Why Naturalism Is False (or Irrational)

“Why Naturalism Is False (or Irrational)” is a talk given to student organizations at both Harvard University and Boston College Law School in April 2013. The following notes reflect the substance of my talk after introductory comments:

Our first task tonight is to define naturalism. What idea is it that I believe is false or irrational?

What is Naturalism?

There are certainly different varieties of naturalism. Words can be defined in different ways. So to be clear, I will identify a particular definition for naturalism and use this definition throughout my talk tonight. If you find some or all of these arguments successful, but believe another version of naturalism is still an intellectually legitimate option, it is important that you clearly define what you mean by ‘naturalism’ so that we use our primary terms in a consistent manner.

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60+ Innovative Church Growth Strategies

Who doesn’t want to be part of an exciting, growing, and large church?

The greater the desire for a bigger and better church, the more important church growth strategies are.

The motivation from this post came as I read through 2 Corinthians, looking for how Paul pastored this church. His methodology is so different from my own. It is sharply distinctive from what I often see promoted as the best way forward for the church. By pulling these ‘strategies’ together into one list I hope to remind us about the nature of Paul’s approach to ministry. My hope is that this knowledge changes how we act and relate to one another in churches today.

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How Jesus Responds To Tragedy

Every time a major tragedy grips the conscience of America, some prominent Christians will offer unhelpful explanations. I’d like to look at some of the most embarrassing examples, consider a few reasons why this happens, and then contrast their perspective with the teaching of Jesus.

As we’ll see, there is a stark difference between how some Christian leaders and Jesus respond to tragedy.

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Pastors: Six Easy Ways To Add Apologetics To Your Sermons

Many pastors would like to include apologetics in their preaching and teaching. Why?

Because they know that people in the pew are starving for reasons to believe in Christianity, struggling with doubts, and hopeful for answers.

They know that nonChristians are listening in, questioning everything, and wondering why they should change their minds about Jesus.

But pastors don’t want to bore people, be overly rationalistic, or lose focus on their main point. And they are busy. So how can pastors add apologetics into their sermons?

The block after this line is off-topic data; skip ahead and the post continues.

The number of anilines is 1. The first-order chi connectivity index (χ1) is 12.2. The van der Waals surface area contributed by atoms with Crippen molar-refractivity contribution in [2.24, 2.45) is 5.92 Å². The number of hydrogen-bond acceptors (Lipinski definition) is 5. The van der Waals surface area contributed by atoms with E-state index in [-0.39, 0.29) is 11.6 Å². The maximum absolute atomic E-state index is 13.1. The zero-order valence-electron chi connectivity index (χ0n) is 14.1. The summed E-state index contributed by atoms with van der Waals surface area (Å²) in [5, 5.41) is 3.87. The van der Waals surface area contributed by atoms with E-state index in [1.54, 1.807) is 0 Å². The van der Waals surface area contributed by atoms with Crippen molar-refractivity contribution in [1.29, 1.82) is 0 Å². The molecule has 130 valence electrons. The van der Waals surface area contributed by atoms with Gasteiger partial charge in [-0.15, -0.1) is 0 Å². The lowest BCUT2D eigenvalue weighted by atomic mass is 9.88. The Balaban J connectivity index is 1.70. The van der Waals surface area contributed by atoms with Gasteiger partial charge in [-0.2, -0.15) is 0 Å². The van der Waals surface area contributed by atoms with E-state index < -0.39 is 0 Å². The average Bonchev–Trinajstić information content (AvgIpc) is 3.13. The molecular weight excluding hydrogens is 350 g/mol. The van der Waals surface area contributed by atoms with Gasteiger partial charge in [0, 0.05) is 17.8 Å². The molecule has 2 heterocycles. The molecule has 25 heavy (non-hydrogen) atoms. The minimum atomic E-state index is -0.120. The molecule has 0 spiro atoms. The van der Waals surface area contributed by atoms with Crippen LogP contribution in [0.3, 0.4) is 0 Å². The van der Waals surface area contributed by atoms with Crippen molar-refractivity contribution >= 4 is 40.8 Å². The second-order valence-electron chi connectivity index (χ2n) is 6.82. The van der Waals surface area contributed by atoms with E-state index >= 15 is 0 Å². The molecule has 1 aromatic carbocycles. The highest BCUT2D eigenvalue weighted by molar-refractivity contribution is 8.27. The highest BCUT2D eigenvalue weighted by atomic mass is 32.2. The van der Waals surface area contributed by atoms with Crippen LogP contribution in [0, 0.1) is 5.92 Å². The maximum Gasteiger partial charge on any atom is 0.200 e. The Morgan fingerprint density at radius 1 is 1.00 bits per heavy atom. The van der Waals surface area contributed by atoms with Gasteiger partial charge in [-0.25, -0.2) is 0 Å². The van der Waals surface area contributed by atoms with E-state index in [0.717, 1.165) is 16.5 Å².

Here are six simple, easy-to-implement suggestions for time-crunched pastors.

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The Opposite of Acts 2

What if God doesn’t exist? What if Jesus never rose from the dead? Assuming that we accept naturalism as true, how might an accurate historian have explained the events of Acts 2? Here’s my attempt at recreating this story if we assume there was no actual divine intervention:

…Allow me to briefly digress from these important histories to tell you an amusing story about one of the silliest Jewish cults that emerged in those days!

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Is God Good? Are Humans Bad?

The following is the transcript of a talk given at Church of the Cross during the “Dealing with Doubts” series on August 19, 2012.

Today we are going to look at perhaps the most difficult question that any human can face: the problem of evil and suffering. The problem of pain.

This is a problem that everyone has to resolve. Christians agonize over how to think about the recent shootings in Aurora, CO and the wildfires that swept the state and affected Colorado Springs. This past week, my wife and I have had to wrestle with this question due to some painful injustices we have experienced in regards to our housing situation.

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How Should the Church Respond to Doubt?

Whatever their worldview, everyone has doubts. Christians are no different.

Given this pervasive experience, every local church needs to acknowledge the reality of doubt. In preparing to respond to doubt, the church has a responsibility to anchor its approach in solidly Biblical principles. As we’ll see, however, this requires us to develop a wise and contextual understanding for the particular doubts and cultural norms of our friends and neighbors.

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A Collision with God – A Sermon on Mark 10:35-45

“A Collision with God” is a sermon on Mark 10:35-45, given on June 24th, 2012, at a regional worship gathering for Church of the Cross in Boston, MA.

You are welcome to give this sermon in other contexts (for instance, at a church service), but please do not reproduce the written text elsewhere.

Passage: Mark 10:35-45 (read at Bible Gateway – link opens in new window)

Let’s start our time together with some honesty. Who do you relate to best?

James and John, the other disciples, or Jesus?

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